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Gardening No-Nos: 10 Plants You Should Absolutely Avoid Growing in Your Garden

Sad girl holding a box of plants.

Gardening is a pastime relished by many people. There’s something about planning and cultivating a garden and seeing your efforts come to fruition. It’s a gratifying feeling.

Growing the wrong plant species can dampen the joy of that experience. Avoid these plants and flowers to have a garden you’ll always enjoy and be proud to show off. 

Amaranth

Amaranth

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Also called amaranthus, this short-lived perennial is a gorgeous addition to any garden but produces a lot of pollen. If you suffer from seasonal allergies, this plant will make your garden a less enjoyable experience. 

Belladonna

Belladonna

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Commonly known as deadly nightshade, this flowering plant is pretty but lethal, as the name implies. As one of the most toxic plants in the world, belladonna is dangerous to grow in a home garden since its sweet berries may appeal to small children and pets, who may accidentally eat them. 

Euphorbia

Euphorbia

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This resilient perennial succulent is easy to care for and is an ideal plant for beginners. Large in size and visually appealing, euphorbia is an invasive species with a sap toxic to humans, cats, and dogs if ingested and can cause minor or severe skin irritation. 

Aloe Vera

Aloe Vera Plant

Photo Credit: Shutterstock.

A popular succulent known for its moisturizing and healing properties, the juice from the aloe vera plant is toxic if eaten by pets, causing symptoms such as depression, diarrhea, vomiting, and tremors. So if you have pets, it’s best not to grow this plant at home. 

Eucalyptus Tree

Eucalyptus Tree

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With a growth rate of up to ten feet a year, the shade provided by the eucalyptus is a gardener’s dream. But the tree requires a lot of water, has invasive roots and weak branches, is toxic to cats, dogs, and horses, and is prone to toppling over.

Bamboo

Bamboo

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Bamboo is one of the world’s most rapidly growing hard grasses, used in construction as a strong and stable building material and in home gardens for privacy walls.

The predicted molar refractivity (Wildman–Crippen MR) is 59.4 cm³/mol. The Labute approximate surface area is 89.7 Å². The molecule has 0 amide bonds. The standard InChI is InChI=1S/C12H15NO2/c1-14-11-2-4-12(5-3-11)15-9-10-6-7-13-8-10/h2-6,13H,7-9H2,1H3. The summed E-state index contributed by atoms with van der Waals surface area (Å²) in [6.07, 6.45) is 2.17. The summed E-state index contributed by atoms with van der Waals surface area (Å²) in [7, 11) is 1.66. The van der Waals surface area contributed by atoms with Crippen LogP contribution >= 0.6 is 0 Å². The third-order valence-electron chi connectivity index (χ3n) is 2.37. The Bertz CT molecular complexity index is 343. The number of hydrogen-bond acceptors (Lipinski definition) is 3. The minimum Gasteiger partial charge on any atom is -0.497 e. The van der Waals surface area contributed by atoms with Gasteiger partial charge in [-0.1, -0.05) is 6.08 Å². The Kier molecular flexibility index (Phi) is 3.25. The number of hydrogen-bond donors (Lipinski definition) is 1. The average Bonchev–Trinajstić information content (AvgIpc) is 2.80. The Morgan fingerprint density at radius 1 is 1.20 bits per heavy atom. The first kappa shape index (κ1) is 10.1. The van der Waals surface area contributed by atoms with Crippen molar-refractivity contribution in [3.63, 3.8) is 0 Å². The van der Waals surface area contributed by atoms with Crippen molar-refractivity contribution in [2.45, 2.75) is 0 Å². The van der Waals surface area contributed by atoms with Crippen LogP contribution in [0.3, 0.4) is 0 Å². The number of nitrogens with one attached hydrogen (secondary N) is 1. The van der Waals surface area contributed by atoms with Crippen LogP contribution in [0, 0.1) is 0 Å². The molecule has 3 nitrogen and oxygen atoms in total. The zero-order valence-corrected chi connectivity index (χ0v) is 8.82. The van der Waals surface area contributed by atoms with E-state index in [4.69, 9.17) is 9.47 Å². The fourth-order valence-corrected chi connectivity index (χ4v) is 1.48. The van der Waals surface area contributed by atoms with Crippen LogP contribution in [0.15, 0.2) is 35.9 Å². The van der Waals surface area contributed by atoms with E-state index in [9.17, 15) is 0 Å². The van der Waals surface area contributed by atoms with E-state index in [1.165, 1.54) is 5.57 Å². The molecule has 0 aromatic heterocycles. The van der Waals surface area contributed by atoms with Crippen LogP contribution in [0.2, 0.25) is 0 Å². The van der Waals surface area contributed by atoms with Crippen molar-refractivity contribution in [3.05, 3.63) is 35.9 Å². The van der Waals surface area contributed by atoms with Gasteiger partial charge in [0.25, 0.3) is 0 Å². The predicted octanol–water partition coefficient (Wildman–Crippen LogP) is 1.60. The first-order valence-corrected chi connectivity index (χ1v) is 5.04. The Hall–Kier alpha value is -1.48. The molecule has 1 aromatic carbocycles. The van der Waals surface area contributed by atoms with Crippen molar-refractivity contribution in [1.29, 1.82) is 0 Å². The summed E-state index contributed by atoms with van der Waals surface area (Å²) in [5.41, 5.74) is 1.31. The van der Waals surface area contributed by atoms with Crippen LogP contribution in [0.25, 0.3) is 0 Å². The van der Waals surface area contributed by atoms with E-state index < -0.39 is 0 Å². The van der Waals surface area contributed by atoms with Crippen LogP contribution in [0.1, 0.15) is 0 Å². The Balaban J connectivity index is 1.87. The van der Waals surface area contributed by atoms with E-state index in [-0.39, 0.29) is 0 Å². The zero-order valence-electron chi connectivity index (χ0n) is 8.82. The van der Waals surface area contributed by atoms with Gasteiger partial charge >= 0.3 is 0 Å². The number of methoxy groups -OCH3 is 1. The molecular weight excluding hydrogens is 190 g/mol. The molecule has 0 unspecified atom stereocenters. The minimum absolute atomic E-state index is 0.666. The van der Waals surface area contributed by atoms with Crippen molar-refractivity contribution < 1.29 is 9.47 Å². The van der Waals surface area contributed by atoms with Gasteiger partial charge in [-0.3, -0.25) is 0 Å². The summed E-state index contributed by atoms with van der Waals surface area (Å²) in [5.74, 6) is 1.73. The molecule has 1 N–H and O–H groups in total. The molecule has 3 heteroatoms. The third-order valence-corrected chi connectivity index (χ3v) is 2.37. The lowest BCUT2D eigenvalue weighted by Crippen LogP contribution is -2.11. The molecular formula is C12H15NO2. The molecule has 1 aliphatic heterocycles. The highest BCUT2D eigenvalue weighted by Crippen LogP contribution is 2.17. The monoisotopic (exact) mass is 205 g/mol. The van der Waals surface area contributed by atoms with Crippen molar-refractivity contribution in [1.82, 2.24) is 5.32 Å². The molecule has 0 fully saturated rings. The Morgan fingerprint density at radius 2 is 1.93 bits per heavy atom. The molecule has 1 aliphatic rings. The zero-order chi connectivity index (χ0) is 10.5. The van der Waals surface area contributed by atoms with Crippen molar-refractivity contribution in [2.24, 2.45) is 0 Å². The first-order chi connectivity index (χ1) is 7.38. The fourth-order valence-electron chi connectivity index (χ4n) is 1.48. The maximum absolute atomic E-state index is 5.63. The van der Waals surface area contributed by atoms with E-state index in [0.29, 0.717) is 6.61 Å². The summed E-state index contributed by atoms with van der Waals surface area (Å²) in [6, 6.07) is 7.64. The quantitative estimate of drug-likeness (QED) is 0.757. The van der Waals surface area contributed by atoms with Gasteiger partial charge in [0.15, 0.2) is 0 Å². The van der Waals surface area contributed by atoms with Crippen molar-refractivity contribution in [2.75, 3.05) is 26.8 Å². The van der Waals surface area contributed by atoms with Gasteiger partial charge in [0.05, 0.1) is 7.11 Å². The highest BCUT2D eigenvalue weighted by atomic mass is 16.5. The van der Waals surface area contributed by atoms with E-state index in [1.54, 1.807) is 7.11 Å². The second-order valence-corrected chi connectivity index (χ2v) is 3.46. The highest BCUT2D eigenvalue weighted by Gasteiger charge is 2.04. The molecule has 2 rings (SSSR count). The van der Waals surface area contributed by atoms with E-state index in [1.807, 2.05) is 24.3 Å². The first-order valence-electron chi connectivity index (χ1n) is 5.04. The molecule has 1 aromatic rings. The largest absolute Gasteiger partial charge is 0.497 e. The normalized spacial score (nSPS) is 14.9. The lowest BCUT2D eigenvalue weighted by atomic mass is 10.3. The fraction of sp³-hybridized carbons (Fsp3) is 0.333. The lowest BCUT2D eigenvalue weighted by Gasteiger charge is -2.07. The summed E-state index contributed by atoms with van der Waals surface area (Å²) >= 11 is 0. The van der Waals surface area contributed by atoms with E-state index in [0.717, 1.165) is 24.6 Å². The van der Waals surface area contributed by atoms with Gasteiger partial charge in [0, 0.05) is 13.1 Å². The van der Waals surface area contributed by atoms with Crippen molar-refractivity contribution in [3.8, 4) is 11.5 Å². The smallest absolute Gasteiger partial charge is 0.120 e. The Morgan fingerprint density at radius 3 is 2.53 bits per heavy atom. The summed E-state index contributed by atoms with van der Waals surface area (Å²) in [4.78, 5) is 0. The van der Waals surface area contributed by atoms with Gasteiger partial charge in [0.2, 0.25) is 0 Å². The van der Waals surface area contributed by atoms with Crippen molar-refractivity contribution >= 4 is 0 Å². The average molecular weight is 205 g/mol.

Bamboo’s rapid growth makes it one the most renewable of construction materials. Impervious to herbicides, bamboo is tough to contain in one area, making it one of the most aggressively invasive species in the world. 

Planting bamboo in your garden means there is a likelihood that it’ll take over your entire yard and encroach on your neighbor’s yard, too. Your best bet is to plant bamboo within a contained space like a pot or bed. 

Mint

Mint Plant

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Mint is an herb with many uses: in food, beverages, and as an aromatic. It appeals to beginners because it is an easy-to-grow hardy plant. However, that resilience is a double-edged sword because its roots are highly invasive unless grown in a contained space like a pot.  

Bradford Pear

Bradford Pear

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Bradford pear trees are a standard in many gardens due to their fast growth and abundant flowers. Despite their aesthetic appeal, these trees have two significant drawbacks, including weak branches and flowers that smell bad. 

Wisteria

Wisteria

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A lovely climbing vine that grows like a tree, the wisteria plant strongly appeals to gardeners with its waterfall-like purple flowers. It not only requires constant pruning, but it’s also an invasive species that can live for centuries. 

Castor Bean Plant

Castor Bean Plant

Photo Credit: Canva.

The castor bean plant is grown primarily for medicinal purposes. It’s an anti-inflammatory, kills bacteria and parasites, aids in healing wounds and ulcers, and is a laxative.

However, the leaves and seeds contain numerous toxic compounds. For example, the poison ricin is found in castor beans, which, if digested, can harm small pets and livestock like horses, cattle, and sheep. 

 

This originally appeared on Planet Natural.

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